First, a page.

Jesse Temple: The Badgers QB quandary
MADISON, Wis. -- Six months from now, Wisconsin's football team will race through a tunnel inside Reliant Stadium in Houston for perhaps its biggest nonconference game in program history. A national television audience will tune in with curiosity to see how a Big Ten giant stacks up against the SEC and perennial power LSU.
So many questions remain until kickoff for Wisconsin's season opener. But none are bigger than this: Who will be throwing the Badgers' passes?
With spring football practices set to begin March 5, Wisconsin once again finds itself mired in uncertainty at quarterback despite returning two-year starter Joel Stave for his junior season.
Wisconsin coach Gary Andersen can say all he wants that Stave is the team's starter -- "It's his spot to lose," Andersen said earlier this month -- but the fact remains that this spring will provide an open competition under center between Stave, Bart Houston, Tanner McEvoy and perhaps even freshman D.J. Gillins.
"You've got to count throws," Badgers offensive coordinator Andy Ludwig said on National Signing Day. "Make sure you're getting reps in equal types of throws. Each guy gets a shot to throw that corner route. (Have) as much team situations and 7-on-7. See how they're handling the pressure. There's some real challenges there."
The biggest challenge of all for the coaching staff will be determining whether anybody has done enough to supplant Stave as the team's starter. Many fans clamored for Stave to be benched last season in favor of Houston. And some surely will want to see what McEvoy can do with a full year in the program. But, if coaches opt for someone else, they will be taking a leap of faith in some respects.
Stave has played in 21 games at Wisconsin with 19 starts. He has completed 278 career passes, and the team is 13-6 in games he starts. Consider that every other quarterback on the roster has a total of one pass in a Division I college game. Houston completed an 8-yard pass to tight end Sam Arneson in the fourth quarter of the season opener last year against UMass.
The biggest issue with Stave's game was throwing too many interceptions -- 13 -- and being too inconsistent on throws to open receivers. Over the previous two seasons, all Wisconsin quarterbacks threw a total of 11 interceptions in 619 throws. Stave's 13 came on 336 throws.
Ludwig often talks about the need for his quarterbacks to demonstrate repetitive accuracy. And that is an area in which Stave faltered occasionally last season, missing deep balls on play-action chances or underthrowing receivers in the flat.
But Stave also finished fifth in program history for single-season passing yards (2,494), first in pass attempts (336), third in pass completions (208), sixth in completion percentage (.619), second in passing touchdowns (22) and eighth in passing efficiency (138.1).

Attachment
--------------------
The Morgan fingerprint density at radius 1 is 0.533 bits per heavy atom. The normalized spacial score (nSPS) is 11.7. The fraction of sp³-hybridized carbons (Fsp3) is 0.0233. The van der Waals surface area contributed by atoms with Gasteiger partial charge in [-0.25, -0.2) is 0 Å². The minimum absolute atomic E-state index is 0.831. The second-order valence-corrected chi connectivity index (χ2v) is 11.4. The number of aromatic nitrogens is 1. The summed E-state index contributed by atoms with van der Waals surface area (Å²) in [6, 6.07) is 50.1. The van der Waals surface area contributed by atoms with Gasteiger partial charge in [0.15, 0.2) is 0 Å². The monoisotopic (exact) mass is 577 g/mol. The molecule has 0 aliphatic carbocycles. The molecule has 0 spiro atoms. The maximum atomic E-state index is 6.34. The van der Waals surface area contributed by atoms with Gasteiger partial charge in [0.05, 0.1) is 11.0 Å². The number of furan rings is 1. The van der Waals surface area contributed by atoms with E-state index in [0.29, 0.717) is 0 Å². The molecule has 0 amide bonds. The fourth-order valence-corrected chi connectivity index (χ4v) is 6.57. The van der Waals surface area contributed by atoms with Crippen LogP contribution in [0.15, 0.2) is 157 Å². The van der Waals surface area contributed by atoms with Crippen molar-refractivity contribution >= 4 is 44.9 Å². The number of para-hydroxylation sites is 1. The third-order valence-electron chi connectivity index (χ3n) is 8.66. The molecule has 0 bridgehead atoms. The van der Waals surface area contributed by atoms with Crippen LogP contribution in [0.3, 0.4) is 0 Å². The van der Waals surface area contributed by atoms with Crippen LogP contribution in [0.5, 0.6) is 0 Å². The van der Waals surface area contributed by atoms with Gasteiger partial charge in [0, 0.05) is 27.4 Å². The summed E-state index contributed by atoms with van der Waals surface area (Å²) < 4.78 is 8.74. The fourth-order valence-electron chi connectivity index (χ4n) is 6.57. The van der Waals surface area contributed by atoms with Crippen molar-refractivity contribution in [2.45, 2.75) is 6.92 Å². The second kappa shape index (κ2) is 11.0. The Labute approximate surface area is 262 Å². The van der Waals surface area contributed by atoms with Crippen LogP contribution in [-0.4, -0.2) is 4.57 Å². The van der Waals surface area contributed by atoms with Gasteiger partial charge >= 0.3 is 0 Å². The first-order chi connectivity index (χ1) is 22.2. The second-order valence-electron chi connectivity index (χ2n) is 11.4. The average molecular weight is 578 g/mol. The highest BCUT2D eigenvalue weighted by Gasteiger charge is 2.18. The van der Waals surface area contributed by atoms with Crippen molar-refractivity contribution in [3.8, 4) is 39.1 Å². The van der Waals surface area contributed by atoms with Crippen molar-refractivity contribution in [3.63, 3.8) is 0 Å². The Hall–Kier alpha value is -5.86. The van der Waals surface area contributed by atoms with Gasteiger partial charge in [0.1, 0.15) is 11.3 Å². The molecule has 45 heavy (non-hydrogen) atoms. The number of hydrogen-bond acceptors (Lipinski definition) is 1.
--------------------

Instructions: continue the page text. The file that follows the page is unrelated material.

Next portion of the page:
No sophomore has ever thrown for more yards in a single season at Wisconsin than Stave. Only Darrell Bevell (1993) and Mike Howard (1984) eclipsed the 2,000-yard mark before Stave. If Stave demonstrates better footwork and accuracy, it seems hard to believe he would be demoted.
Houston, one of the most highly decorated high school quarterbacks to come to Wisconsin, has a bigger arm than Stave, and this appears to be his window of opportunity. If he can't beat out Stave this year, there is no reason to believe he would do so in 2015, when Stave enters his senior season.
McEvoy provides the dual-threat ability Wisconsin's coaching staff has been looking for. And though he excelled at Arizona Western College, the Big Ten is a much different animal from the Arizona Community College Athletic Conference. If he doesn't win the starting job, he'd certainly be useful at other positions. Last year, of course, he performed well at safety.
Gillins, meanwhile, may well be the future for Wisconsin at quarterback. But very rarely does a true freshman earn the starting job out of the gates, particularly with the type of veteran group the Badgers have.
"They all want to play," Andersen said. "There's a lot of quarterbacks, but there's only so many reps to go around. That is a definite challenge and something we're still in the middle of constructing as we move forward to spring ball."
One thing is for sure: Whoever wins the job will have earned it by the time Wisconsin plays LSU in six months. And the clock to determine a starter is already ticking.
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